Early Inflammation Protects Against Chronic Pain

Acute pain may turn into chronic pain if early inflammation is interrupted by anti-inflammatory drugs, study suggests.

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With an injury, it is all too common to reach for the anti-inflammatory medications for humans and animals to provide immediate comfort. The objective is sensible—reduce inflammation, pain, and swelling to jump-start the healing process.

However, a recent study has identified that acute pain can turn into chronic pain particularly when early inflammation is interrupted by anti-inflammatory drugs. [Parisien M, Lima LV, Dagostino C, et al. Acute inflammatory response via neutrophil activation protects against the development of chronic pain. Science Translational Medicine May 2022, vol. 14, Issue 644; DOI: 10.1126/scitranslmed.abj9954]

The study revealed that neutrophil activation-dependent inflammation genes are up-regulated in patients with pain that resolves. Those with persistent pain did not experience such gene up-regulation. Studies with rodents demonstrated that treatment with anti-inflammatory medications ended up prolonging the duration of pain yet this receded with administration of neutrophils. Release of S100A8/A9 proteins from neutrophils has a role in mitigating development of chronic pain, but this does not occur when the patient is treated early on with an anti-inflammatory drug.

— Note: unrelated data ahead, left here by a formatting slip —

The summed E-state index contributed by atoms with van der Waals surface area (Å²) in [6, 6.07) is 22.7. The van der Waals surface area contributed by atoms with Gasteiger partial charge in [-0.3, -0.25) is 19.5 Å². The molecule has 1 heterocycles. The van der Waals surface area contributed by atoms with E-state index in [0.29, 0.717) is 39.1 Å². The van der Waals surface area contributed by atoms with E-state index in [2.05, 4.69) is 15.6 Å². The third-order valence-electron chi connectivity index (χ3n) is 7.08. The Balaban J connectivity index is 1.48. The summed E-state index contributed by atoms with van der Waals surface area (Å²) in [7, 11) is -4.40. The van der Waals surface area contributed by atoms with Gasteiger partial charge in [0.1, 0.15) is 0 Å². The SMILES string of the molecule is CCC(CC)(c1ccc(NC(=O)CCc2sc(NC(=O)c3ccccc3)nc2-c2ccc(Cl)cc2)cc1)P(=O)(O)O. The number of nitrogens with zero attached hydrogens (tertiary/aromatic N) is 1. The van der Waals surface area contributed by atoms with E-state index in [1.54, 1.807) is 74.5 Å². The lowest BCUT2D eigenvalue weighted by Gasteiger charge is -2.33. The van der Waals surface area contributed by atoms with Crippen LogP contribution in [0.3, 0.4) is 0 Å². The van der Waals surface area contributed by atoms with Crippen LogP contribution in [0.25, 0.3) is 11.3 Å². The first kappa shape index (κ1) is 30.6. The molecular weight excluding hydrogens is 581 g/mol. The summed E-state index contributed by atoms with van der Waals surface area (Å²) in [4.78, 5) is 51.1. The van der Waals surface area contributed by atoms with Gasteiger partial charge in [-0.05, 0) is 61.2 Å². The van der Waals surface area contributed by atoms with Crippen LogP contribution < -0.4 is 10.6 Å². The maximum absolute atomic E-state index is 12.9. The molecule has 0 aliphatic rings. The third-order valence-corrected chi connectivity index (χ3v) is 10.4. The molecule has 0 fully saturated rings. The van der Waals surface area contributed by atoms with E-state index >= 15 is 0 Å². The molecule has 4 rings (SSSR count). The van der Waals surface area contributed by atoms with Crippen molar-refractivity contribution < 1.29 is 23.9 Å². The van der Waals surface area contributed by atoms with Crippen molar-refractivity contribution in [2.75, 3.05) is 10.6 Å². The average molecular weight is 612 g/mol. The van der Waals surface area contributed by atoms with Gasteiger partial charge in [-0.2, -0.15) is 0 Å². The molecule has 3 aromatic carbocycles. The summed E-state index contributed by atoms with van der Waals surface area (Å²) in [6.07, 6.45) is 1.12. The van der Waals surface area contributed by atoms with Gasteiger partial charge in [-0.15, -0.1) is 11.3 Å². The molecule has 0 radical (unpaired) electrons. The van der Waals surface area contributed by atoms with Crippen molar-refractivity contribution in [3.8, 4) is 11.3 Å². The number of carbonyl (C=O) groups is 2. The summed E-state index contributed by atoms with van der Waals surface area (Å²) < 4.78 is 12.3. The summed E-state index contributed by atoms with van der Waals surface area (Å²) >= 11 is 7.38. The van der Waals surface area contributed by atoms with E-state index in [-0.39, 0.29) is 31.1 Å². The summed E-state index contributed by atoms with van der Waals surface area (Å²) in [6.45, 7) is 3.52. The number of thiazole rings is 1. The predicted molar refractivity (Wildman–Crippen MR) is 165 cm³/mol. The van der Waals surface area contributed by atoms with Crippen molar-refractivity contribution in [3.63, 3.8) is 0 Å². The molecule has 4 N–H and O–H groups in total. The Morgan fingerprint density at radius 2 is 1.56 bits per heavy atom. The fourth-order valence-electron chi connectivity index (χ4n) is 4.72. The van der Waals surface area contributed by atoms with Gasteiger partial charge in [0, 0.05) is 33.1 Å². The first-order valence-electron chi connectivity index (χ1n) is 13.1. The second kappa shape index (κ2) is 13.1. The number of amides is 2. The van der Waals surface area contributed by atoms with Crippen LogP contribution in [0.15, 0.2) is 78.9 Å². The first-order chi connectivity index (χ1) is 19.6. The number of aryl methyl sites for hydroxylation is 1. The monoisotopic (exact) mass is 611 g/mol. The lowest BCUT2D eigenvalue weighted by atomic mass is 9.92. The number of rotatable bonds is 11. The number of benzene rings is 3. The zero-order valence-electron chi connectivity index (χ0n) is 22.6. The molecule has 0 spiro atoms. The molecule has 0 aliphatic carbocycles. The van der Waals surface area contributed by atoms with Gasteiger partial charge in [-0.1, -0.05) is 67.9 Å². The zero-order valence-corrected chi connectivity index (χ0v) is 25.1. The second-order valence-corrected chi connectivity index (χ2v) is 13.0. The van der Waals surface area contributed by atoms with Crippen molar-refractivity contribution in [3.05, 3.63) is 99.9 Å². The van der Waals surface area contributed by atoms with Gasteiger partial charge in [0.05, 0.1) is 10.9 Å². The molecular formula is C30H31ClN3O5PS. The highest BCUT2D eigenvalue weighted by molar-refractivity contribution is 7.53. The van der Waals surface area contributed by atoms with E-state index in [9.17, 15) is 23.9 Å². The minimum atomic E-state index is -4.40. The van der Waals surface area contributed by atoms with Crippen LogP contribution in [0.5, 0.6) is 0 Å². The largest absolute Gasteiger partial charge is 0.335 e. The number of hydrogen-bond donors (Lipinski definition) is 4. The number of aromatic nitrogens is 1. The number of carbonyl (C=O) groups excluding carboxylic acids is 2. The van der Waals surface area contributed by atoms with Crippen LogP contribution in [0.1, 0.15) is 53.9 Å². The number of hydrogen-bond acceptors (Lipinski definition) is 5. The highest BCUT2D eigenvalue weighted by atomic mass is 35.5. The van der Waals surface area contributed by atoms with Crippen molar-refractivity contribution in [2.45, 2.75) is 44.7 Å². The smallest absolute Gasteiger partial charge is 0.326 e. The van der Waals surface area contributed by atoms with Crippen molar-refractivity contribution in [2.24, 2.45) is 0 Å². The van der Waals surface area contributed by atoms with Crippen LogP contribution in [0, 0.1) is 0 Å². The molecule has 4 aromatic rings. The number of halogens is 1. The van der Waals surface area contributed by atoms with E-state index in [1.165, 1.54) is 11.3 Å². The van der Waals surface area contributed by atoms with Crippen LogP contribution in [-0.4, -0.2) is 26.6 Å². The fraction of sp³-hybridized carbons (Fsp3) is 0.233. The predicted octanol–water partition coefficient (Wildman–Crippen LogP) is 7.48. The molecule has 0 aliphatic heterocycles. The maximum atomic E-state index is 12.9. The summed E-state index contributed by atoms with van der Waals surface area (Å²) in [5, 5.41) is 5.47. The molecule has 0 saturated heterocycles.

Findings by researchers looking at results in humans identified that people who recovered from acute pain incidents experienced an initial intense inflammatory response incited by neutrophils migrating to the injury, particularly because they did not take anti-inflammatory medications. This hypothesis was tested on acute pain induced in mice and revealed that treatment with dexamethasone or diclofenac was effective at alleviating pain for the first week, but then pain persisted for a longer duration. This was in stark comparison to pain cessation following treatment with saline or use of pain medications, like acetominophen, that do not affect the inflammatory pathway. These findings were not evaluated for post-operative pain, only for an acute injury.

With this knowledge in mind, perhaps the easy and convenient reach for an NSAID or corticosteroid that impacts the inflammatory cascade is not necessarily the best choice for an injury that could result in a chronic pain condition. 

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